Russia has begun its first lunar mission in nearly 50 years, putting it in a competition with India, which also plans to land a lunar ship this month, in the moon’s orbit.
The Luna-25 spacecraft was launched on Friday, marking Russia’s first lunar mission since 1976, when it was a part of the Soviet Union. The European Space Agency was not involved in the mission since it had ceased working with Russia following its invasion of Ukraine.
According to Roscosmos’ live feeds, the launch from the Vostochny Cosmodrome in the Far East occurred at 2:10 a.m. Moscow time on Friday (23:10 gmt on Thursday).
The four-legged lander will arrive in lunar orbit in five days and weigh about 800kg (1,750 pounds).
After that, it will take anything from three to seven days to find the ideal location before landing close to the lunar south pole.
“The lunar landing will take occur on the lunar south pole for the first time ever. In a recent interview, senior Roscosmos official Alexander Blokhin stated that up to this point, everyone had been landing in the equatorial zone.
On or about August 23, the lander, which launched on July 14, is anticipated to arrive at the moon’s surface.
The spacecraft from both nations are en route to the lunar south pole, where no spacecraft has ever successfully landed. The Soviet Union, the United States, and China are the only three nations to have accomplished successful moon landings.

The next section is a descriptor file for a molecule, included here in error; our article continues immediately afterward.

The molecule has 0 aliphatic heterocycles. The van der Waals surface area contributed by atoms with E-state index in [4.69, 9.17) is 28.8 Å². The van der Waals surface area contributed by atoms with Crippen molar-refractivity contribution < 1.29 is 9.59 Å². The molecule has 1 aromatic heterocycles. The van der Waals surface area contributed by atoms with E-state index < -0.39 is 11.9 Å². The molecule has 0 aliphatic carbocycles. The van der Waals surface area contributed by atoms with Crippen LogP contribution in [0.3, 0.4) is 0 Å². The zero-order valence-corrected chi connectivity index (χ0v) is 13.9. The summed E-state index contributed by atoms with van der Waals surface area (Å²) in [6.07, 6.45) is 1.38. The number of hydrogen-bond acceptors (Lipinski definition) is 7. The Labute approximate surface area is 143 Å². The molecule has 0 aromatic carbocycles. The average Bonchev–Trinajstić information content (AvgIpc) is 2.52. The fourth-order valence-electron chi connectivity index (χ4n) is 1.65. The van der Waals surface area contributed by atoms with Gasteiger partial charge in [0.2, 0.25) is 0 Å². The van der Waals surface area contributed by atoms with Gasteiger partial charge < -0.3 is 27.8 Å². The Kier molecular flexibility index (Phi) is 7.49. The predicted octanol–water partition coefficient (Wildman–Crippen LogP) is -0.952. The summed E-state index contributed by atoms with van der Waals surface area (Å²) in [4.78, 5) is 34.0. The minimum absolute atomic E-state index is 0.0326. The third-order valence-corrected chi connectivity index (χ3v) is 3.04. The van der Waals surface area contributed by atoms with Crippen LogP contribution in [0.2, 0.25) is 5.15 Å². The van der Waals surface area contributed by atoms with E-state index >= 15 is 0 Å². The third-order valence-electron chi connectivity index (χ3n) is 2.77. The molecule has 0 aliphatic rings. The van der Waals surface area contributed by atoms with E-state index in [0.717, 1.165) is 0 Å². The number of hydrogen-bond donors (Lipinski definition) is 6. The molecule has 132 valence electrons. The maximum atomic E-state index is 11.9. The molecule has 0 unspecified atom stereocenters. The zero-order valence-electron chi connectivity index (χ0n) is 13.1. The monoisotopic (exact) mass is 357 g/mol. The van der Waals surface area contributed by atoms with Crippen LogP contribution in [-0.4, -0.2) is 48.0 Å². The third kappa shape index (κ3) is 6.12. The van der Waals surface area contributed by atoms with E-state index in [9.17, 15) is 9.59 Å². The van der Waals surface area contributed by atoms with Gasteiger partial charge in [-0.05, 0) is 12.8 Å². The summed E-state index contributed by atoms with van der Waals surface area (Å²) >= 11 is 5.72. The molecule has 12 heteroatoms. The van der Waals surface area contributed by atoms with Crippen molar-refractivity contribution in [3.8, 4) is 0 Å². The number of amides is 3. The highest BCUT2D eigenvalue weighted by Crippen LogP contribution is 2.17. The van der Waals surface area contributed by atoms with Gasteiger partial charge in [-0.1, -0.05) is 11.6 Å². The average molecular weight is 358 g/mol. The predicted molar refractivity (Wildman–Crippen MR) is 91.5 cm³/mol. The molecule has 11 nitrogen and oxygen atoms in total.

The module will run for a year while “taking and analyzing soil samples and conducting long-term scientific research” on the lunar surface and atmosphere, according to Roscosmos.
It claimed it wanted to “ensure Russia’s guaranteed access to the moon’s surface” and demonstrate that Russia “is a state capable of delivering a payload to the moon.”
Russia’s space program is impacted by sanctions put in place against it after it invaded Ukraine and made it more difficult for it to obtain Western technologies. The Luna-25 was designed to carry a small moon rover, but analysts believed the plan was scrapped in order to make the vehicle lighter and more reliable.
According to popular Russian space analyst Vitaliy Egorov, “Foreign electronics are lighter, while domestic electronics are heavier.” While scientists may be tasked with investigating lunar water, Roscosmos’ primary objective is to land on the moon in order to reclaim lost Soviet know-how and adapt this mission to the modern day.
According to journalist Daniel Hawkins, the mission marked Russia’s “significant return to major space missions after quite a long break.”
“Everyone is well aware of the tremendous Soviet legacy in terms of space launches,” Hawkins told Al Jazeera, speaking from Moscow.
“After the Soviet Union collapsed and sent the last probe to the moon back in 1976, the Russian space institute really went into a period of decline,” he said.
A successful voyage to the Moon would demonstrate to Russia that it is capable of carrying out significant space missions despite its stormy past and the Western sanctions, which have “really impacted Russia’s space development,” according to Hawkins.
With “equipment that is effectively made in Russia – Russia’s own brand – to compete at an international level,” he said, it will demonstrate its ability to do so. The most recent Russian space landing attempts in 2016 and 2011 were unsuccessful.